Big Oil by the Numbers
Our proprietary Green Zone Power Ratings system uses a combination of technical and fundamental analysis to give every stock a rating from 0-100.
It’s a simple but extremely powerful tool. And it’s the first thing I look at every time I’m evaluating a stock.
For example, let’s take a look at Hess.
As far as Chevron is concerned, Hess is worth every penny of their $53 billion buyout. Guyana is set to become the world’s fourth-largest oil exporter, offering some much-needed diversification at a time when European oil markets are in upheaval.
Hess’ shale assets are icing on the cake, giving Chevron the chance for a massive payday when oil prices spike again.
That’s all great news for Chevron. But as far as retail investors are concerned, Hess’ stock is still in the doghouse:
The company sports a Green Zone Power Ratings score of just 38.
Hess is especially hindered by its massive size, weak growth and poor value compared to competitors. None of these factors are really an issue for Chevron. But since investors are only buying a few shares (and not the whole company), they’re worth considering.
The same is true on the other side of these mega acquisitions as well.
ExxonMobil’s Green Zone Power Ratings score is substantially higher at 73/100:
It scores substantially higher than Hess on most metrics, especially value and quality. But due to its dominance in the industry, it scores a 0/100 on size.
(Editor’s Note: You can check the Green Zone Power Ratings scores for any stock by visiting the Money & Markets site and typing the ticker symbol or company name into the search bar.)
73/100 is still a bullish score, so ExxonMobil is a good investment at these prices.
But if we dig a little deeper, and look past the headlines, we start seeing even bigger opportunities among smaller energy stocks…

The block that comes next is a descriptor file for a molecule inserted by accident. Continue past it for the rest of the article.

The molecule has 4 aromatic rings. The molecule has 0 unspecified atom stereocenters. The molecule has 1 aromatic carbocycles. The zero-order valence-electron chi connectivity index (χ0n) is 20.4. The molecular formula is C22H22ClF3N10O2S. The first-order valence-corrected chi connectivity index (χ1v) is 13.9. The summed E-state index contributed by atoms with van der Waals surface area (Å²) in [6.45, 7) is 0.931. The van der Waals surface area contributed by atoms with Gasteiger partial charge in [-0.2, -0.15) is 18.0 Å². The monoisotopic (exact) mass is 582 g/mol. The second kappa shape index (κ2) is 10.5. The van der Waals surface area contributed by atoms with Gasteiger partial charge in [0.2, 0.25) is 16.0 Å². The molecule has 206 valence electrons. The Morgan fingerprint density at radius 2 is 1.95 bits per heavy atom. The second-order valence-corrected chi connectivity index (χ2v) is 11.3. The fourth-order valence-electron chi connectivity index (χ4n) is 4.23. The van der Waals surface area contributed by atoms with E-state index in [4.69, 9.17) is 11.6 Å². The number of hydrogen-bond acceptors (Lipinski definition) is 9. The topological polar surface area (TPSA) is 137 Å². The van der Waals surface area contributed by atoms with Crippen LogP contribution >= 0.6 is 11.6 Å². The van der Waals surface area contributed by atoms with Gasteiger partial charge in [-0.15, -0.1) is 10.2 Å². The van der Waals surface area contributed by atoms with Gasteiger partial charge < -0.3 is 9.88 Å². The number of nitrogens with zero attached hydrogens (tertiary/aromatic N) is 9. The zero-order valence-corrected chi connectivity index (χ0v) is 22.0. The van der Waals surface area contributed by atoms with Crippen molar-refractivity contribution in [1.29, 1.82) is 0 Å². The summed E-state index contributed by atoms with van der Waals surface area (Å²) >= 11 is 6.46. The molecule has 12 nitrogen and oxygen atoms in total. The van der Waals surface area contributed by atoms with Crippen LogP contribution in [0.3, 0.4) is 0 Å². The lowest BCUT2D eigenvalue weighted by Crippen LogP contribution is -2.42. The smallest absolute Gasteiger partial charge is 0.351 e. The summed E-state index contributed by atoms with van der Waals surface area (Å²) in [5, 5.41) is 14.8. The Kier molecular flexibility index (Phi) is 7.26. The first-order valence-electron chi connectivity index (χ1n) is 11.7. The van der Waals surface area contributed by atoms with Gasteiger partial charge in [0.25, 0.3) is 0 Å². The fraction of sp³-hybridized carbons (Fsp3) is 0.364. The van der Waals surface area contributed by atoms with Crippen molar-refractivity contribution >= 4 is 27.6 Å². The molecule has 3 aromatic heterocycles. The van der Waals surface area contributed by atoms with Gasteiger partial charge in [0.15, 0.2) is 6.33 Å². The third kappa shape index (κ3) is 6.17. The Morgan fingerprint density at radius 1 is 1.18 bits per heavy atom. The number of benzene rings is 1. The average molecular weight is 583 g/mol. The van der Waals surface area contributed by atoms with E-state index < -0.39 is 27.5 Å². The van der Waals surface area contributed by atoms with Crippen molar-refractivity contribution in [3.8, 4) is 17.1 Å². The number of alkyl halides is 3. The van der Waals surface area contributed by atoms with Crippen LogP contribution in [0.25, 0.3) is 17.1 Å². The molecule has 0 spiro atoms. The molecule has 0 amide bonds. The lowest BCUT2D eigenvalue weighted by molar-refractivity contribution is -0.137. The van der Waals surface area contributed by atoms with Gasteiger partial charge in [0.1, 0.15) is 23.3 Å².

Small-Scale Energy for the Biggest Profits
At $7 billion in market capitalization, Civitas Resources (NYSE: CIVI) is practically microscopic compared to Big Oil.
But as far as investors are concerned, it’s far more promising — with a Green Zone Power Ratings score of 91/100:
Civitas has already completed its own round of acquisitions, including a relatively large $2.1 billion takeover of Vencer Energy’s Midland Basin assets. As a result, the company is on track to produce 335,000 barrels of oil (equivalent) per day in 2024.
Even if prices stay steady at $70 per barrel, Civitas will produce $1.5 billion in free cash flow this year alone. You can expect that to come back to shareholders in the form of a $7 per-share dividend.
This is the kind of stock that could make your year as an investor. But you’d never find it, unless you take a systematic approach to the market using something like Green Zone Power Ratings.
I originally recommended Civitas to my Green Zone Fortunes readers back in March of 2021.
Since then, we’ve seen open gains of 166%.
Civitas is currently a hold at today’s price, but it’s also a great example of what happens when you look past the headlines and zero in on the real gushers in today’s energy markets.
For more on the market’s best energy investing opportunities, I recommend taking a look at our Oil Super Bull Summit, where I shared the details on my #1 oil stock for 2023.
To good profits,
Chief Investment Strategist, Money & Markets